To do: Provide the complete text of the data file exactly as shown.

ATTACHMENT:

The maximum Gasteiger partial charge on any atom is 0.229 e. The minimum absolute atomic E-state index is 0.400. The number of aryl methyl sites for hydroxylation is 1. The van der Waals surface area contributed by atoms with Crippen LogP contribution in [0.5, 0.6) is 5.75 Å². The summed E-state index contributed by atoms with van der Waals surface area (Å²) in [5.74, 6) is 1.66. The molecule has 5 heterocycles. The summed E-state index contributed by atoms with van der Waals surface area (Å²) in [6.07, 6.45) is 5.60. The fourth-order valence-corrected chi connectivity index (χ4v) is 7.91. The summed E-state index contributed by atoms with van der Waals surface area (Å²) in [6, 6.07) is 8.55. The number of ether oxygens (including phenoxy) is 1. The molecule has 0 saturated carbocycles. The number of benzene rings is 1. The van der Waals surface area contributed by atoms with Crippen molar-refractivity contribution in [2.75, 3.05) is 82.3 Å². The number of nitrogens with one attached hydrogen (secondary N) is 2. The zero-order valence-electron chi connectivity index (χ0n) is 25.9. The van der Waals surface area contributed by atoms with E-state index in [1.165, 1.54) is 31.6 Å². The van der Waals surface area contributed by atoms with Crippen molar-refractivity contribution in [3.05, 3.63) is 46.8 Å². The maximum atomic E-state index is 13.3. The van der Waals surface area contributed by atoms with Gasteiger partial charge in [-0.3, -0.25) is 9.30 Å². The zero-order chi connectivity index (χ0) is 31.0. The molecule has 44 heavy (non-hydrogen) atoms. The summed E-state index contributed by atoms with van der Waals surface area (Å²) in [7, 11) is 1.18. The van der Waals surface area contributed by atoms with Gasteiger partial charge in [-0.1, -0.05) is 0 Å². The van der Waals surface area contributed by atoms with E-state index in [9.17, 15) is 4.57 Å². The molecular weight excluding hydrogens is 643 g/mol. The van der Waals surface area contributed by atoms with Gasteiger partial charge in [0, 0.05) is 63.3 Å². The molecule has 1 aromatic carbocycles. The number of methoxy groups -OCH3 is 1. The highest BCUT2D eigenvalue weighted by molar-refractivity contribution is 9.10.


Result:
The maximum Gasteiger partial charge on any atom is 0.229 e. The minimum absolute atomic E-state index is 0.400. The number of aryl methyl sites for hydroxylation is 1. The van der Waals surface area contributed by atoms with Crippen LogP contribution in [0.5, 0.6) is 5.75 Å². The summed E-state index contributed by atoms with van der Waals surface area (Å²) in [5.74, 6) is 1.66. The molecule has 5 heterocycles. The summed E-state index contributed by atoms with van der Waals surface area (Å²) in [6.07, 6.45) is 5.60. The fourth-order valence-corrected chi connectivity index (χ4v) is 7.91. The summed E-state index contributed by atoms with van der Waals surface area (Å²) in [6, 6.07) is 8.55. The number of ether oxygens (including phenoxy) is 1. The molecule has 0 saturated carbocycles. The number of benzene rings is 1. The van der Waals surface area contributed by atoms with Crippen molar-refractivity contribution in [2.75, 3.05) is 82.3 Å². The number of nitrogens with one attached hydrogen (secondary N) is 2. The zero-order valence-electron chi connectivity index (χ0n) is 25.9. The van der Waals surface area contributed by atoms with E-state index in [1.165, 1.54) is 31.6 Å². The van der Waals surface area contributed by atoms with Crippen molar-refractivity contribution in [3.05, 3.63) is 46.8 Å². The maximum atomic E-state index is 13.3. The van der Waals surface area contributed by atoms with Gasteiger partial charge in [-0.3, -0.25) is 9.30 Å². The zero-order chi connectivity index (χ0) is 31.0. The molecule has 44 heavy (non-hydrogen) atoms. The summed E-state index contributed by atoms with van der Waals surface area (Å²) in [7, 11) is 1.18. The van der Waals surface area contributed by atoms with Gasteiger partial charge in [-0.1, -0.05) is 0 Å². The van der Waals surface area contributed by atoms with E-state index in [9.17, 15) is 4.57 Å². The molecular weight excluding hydrogens is 643 g/mol. The van der Waals surface area contributed by atoms with Gasteiger partial charge in [0, 0.05) is 63.3 Å². The molecule has 1 aromatic carbocycles. The number of methoxy groups -OCH3 is 1. The highest BCUT2D eigenvalue weighted by molar-refractivity contribution is 9.10.